If you’re a Metalhead and not into Death Metal then seriously what are you doing? I understand that it isn’t everyone’s cup of tea but surely if you like Slayer, Kreator, Sodom or any other more extreme Thrash act then Death Metal is the next logical step. Not to mention that ironically Death Metal is totally alive right now, booming in fact. Not just booming in a sense of its more purist form either, the underground sub-genres are openly embracing it with references to old gods of the genre. As they say there are only two things certain in life, Death Metal and taxes, or something like that.
Sweden is no stranger to the world of Death Metal, it’s unique Boss HM-2 pedal sound has caused great admiration from the rest of the world. Classic artists like Dismember, Grave and Entombed all receiving great praise and now hailed as titans. In recent years the sound has seen a bit of a resurgence across the rest of the lobe through the likes of Tomb Mold, Undergang and Galvanizer whom all appear to pull influence from the country’s sound inputting it into their own brands of Death Metal. Bastard Grave who formed in 2012 are the latest purveyors we come to speak of, yet these morbid maniacs hail from the sounds native Sweden. Their rise has seen the release of a debut, What Lies Beyond in 2015 and now in 2019 we get our latest offering from these Swedish newcomers the ghastly named second full length Diorama Of Human Suffering released through Pulverised Records.
Opening track, Life In The Sewers isn’t a cover of the TMNT theme, instead it is a Swedish Death Metal crusher steeped in decimating rhythm guitar riffs, crumbling bass, melodic leads, pained drumming and traditional vocals. Pummelling forth we come to Drowning In An Ocean Of Bile which a similarly crusty affair full of that dirt ridden attitude that is so often seen in Swedish Death Metal, but is it really all that exciting? The title track is certainly a return to form as it were and amplifies the band through its hook laden riffs, yet it quickly fades away into obscurity melding with the rest of the album.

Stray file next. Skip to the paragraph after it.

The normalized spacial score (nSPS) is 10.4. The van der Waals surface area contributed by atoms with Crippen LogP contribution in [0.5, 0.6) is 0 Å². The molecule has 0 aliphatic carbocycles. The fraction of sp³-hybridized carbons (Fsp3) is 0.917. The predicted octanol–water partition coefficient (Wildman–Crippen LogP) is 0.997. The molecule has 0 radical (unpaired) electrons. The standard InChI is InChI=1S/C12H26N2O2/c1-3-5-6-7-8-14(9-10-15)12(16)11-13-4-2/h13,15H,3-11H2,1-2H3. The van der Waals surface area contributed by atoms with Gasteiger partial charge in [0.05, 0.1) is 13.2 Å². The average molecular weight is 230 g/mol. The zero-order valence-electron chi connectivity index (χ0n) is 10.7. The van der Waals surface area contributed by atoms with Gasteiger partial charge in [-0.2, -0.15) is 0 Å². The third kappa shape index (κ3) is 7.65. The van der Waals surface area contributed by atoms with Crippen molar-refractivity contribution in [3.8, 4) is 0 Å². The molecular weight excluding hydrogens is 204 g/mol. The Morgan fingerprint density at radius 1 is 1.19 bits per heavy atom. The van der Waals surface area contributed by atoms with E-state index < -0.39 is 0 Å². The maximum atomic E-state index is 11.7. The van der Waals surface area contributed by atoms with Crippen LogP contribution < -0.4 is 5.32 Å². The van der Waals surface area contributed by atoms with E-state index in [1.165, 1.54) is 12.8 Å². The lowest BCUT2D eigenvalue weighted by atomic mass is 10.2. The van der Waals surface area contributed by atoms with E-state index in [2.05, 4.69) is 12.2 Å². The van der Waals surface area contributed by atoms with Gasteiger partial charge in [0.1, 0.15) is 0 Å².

Transubstantiation Into Faeces further bolsters the mid section of this release and is perhaps the most exciting track on the album, with the most intriguing moments and overall power. Following track Inner Carnivore also proves itself as quite the anthem, yet alas it soon falls into the same trap as the titular number, blending into a wash of overdone Swedish worship riffs and guitar tones. The final few tracks thereafter equally become a blob of tiresome, uninspiring Death Metal that whilst listenable and enjoyable is a touch lacklustre given the high calibre of bands out there today.
I’ve spoken many a time about flooding of genre’s on this blog before and Bastard Grave are such a case. By no means are they bad but they simply lack something, this is the case of a band taking worship too literally or simply not literally enough. I mean this in the sense that when you hear a total rip off artist you normally get some enjoyment purely based on the fact that they sound exactly like X band, for example Attic and King Diamond. Whereas in the case of Bastard Grave they are drawing said influence from a whole genre but without the extra special something that makes a band like Dismember pop in the mix. If you want to get into Death Metal then Bastard Grave are sure to please but why would you go for them when you could have Grave?
(6/10 George Caley)